- The Washington Times - Sunday, April 29, 2007

ATLANTA

Delta Air Lines Inc. has undergone a major facelift during more than a year and a half in bankruptcy, and other changes are on the way as the nation’s No. 3 carrier exits Chapter 11 today.

Among other things, Delta has set aside $10 million for a rebranding effort, the company’s chief bankruptcy attorney, Marshall Huebner, said in court recently. Executives at Delta also have said that after the company exits bankruptcy, the airline will consider shedding Comair, a Delta subsidiary that provides regional service.

Delta’s outgoing chief executive, Gerald Grinstein, said last week that he did not expect any “immediate action” on Erlanger, Ky.-based Comair because Delta has a new board of directors.

But Doug Abbey, a partner in the Velocity Group, an aviation consulting firm, said he expects Delta to make a decision on Comair quickly.

“I suspect that’s one of the first orders of business coming out of bankruptcy,” Mr. Abbey said. “I can’t even predict how that’s going to go.”

Delta’s board also will be looking for a chief executive officer to replace Mr. Grinstein, 74, who has said he plans to step down once his successor is appointed.

Meanwhile, a Delta spokeswoman, Betsy Talton, said “additional investments in Delta’s image will be unveiled” at a press conference at the company’s Atlanta headquarters a few hours after the airline exits bankruptcy protection. Miss Talton declined to give details before the announcement.

Repainting its planes could help Delta with its brand image but would take time to complete for a fleet of several hundred aircraft, Mr. Abbey said.

A new advertising campaign also could be in Delta’s future, Mr. Abbey said.

The initiatives would be on top of major changes that Delta put into place while in bankruptcy, including restructuring its fleet, expanding international service, improving aircraft cabins, cutting costs and eliminating more jobs.

On the financial side, existing shares of Delta’s stock will be canceled at the time the airline exits bankruptcy. Shares of new stock will be issued to creditors and begin trading on the New York Stock Exchange on Thursday, when Delta executives will ring the closing bell.

The company says 400 million shares will be issued, putting the target initial public offering at $23.50 a share to $30 a share based on Delta’s projected valuation of $9.4 billion to $12 billion.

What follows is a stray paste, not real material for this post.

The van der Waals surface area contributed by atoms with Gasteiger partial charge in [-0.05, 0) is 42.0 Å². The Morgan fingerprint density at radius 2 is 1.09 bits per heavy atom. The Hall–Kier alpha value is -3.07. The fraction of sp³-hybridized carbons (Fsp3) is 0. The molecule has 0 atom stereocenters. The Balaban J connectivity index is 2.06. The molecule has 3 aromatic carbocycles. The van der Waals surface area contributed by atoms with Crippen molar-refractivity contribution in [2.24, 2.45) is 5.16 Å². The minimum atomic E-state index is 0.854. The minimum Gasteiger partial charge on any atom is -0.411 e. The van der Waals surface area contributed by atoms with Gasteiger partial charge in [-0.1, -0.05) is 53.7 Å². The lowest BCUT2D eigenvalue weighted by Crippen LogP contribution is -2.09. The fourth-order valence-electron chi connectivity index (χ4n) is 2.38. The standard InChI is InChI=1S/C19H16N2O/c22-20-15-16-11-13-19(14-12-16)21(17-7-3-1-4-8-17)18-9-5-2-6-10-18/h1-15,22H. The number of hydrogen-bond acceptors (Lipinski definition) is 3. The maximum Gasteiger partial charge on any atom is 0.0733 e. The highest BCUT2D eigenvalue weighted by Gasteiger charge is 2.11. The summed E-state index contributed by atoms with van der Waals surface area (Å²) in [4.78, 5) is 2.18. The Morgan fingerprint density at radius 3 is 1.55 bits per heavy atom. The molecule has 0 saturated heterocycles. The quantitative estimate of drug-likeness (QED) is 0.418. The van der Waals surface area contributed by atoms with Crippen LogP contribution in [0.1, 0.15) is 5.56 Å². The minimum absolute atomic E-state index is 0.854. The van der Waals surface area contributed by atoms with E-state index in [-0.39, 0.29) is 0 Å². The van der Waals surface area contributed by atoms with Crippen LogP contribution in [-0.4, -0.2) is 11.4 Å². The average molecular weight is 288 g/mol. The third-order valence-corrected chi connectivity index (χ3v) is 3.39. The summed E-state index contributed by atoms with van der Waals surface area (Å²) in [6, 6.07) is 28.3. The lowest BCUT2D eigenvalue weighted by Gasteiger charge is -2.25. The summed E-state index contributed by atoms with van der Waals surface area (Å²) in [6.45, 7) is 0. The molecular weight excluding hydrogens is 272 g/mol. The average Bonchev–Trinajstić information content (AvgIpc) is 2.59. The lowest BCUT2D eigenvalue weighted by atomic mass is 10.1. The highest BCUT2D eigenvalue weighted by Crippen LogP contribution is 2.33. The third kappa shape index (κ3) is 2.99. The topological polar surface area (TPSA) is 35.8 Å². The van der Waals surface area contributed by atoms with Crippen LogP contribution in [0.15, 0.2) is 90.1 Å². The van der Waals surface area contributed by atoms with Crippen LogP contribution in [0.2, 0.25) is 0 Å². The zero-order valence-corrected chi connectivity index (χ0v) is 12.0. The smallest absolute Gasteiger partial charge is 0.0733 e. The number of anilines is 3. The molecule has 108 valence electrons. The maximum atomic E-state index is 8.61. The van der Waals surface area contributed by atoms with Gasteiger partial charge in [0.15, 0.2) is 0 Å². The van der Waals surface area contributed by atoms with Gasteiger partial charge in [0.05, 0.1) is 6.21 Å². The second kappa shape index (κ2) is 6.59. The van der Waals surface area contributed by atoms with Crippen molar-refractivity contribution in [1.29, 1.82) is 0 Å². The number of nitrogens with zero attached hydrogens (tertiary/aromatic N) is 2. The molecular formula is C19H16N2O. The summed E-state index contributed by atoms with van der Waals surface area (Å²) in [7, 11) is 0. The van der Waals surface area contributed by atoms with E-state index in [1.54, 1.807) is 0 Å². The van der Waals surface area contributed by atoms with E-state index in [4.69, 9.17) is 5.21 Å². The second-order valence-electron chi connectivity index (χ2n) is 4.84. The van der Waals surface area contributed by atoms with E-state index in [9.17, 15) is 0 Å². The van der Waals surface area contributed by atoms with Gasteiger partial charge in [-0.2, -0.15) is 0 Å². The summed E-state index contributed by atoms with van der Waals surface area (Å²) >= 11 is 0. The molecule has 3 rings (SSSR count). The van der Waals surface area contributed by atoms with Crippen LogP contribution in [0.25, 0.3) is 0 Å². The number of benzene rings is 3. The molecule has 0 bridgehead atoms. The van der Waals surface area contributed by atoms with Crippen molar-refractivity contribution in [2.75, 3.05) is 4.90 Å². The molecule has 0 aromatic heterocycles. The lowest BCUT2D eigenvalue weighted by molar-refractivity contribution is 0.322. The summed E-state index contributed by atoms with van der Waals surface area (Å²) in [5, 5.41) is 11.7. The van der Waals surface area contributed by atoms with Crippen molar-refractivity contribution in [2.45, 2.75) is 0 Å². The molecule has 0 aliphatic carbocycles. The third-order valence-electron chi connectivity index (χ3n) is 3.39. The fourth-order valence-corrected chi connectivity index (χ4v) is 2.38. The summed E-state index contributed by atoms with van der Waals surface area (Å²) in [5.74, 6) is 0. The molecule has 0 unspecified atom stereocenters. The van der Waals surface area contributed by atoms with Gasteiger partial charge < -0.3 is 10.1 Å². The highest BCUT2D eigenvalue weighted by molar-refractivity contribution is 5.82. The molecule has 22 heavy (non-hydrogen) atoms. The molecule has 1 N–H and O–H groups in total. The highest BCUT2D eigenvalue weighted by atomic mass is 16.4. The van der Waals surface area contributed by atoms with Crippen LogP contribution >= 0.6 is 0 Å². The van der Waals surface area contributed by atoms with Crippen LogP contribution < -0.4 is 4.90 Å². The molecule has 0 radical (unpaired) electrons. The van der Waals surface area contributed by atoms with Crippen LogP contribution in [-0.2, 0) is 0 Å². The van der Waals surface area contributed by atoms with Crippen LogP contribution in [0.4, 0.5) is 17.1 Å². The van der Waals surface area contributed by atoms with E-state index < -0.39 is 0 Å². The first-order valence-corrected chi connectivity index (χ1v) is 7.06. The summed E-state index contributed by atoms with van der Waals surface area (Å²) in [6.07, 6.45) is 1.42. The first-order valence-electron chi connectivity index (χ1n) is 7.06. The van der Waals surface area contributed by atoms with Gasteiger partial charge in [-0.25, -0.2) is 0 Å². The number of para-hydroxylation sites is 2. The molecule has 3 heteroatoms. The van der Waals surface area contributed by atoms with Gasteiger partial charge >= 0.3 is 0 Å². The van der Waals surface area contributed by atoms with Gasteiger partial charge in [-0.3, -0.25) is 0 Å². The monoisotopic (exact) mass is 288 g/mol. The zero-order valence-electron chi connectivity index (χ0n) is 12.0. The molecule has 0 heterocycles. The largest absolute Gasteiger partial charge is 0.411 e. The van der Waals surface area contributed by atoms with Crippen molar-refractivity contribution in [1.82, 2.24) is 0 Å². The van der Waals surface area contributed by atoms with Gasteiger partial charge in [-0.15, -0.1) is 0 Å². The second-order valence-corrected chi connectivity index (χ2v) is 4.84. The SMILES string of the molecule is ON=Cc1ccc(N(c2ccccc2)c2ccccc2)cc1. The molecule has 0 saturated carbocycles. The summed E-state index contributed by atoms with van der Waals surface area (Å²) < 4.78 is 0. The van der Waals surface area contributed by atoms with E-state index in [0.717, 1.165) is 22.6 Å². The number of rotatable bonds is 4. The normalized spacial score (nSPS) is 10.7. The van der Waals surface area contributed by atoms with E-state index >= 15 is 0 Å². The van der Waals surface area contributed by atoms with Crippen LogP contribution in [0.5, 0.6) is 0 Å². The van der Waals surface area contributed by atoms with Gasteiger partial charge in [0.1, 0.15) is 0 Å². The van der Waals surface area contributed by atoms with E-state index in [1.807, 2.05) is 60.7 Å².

Delta’s reorganization plan will give unsecured creditors between 62 percent and 78 percent of the value of their allowed claims as shares of new Delta stock. Delta employees will get a lump-sum cash payment from the airline based on a percentage of their salary and will receive an equity stake in the reorganized company. Checks to employees are to be issued tomorrow.

More than 95 percent of creditors voted to endorse the plan for Delta to leave bankruptcy, and a federal bankruptcy judge in New York last week gave the airline the green light to exit Chapter 11 today.

Delta entered Chapter 11 on Sept. 14, 2005, as fuel prices were rising and high labor and pension expenses were creating a burden. Delta significantly reduced its labor and pension costs while under court protection. As of March 31, the company had 52,260 full-time employees, according to a regulatory filing Friday. That figure includes Comair.

The bankruptcy process has been expensive for Delta, which has run up more than $127.9 million in bills for fees and expenses for its attorneys, consultants and advisers through the end of January. It could spend tens of millions more once the final fee and expense requests are addressed.

As Delta looks to its future outside of bankruptcy, and it seeks to return to profitability after billions of dollars in losses the past six years, competition will continue to be an issue.

Mr. Abbey said that means there won’t been any room for failure on Delta’s business plan.

“It’s important that operationally speaking, there aren’t any disasters,” he said.

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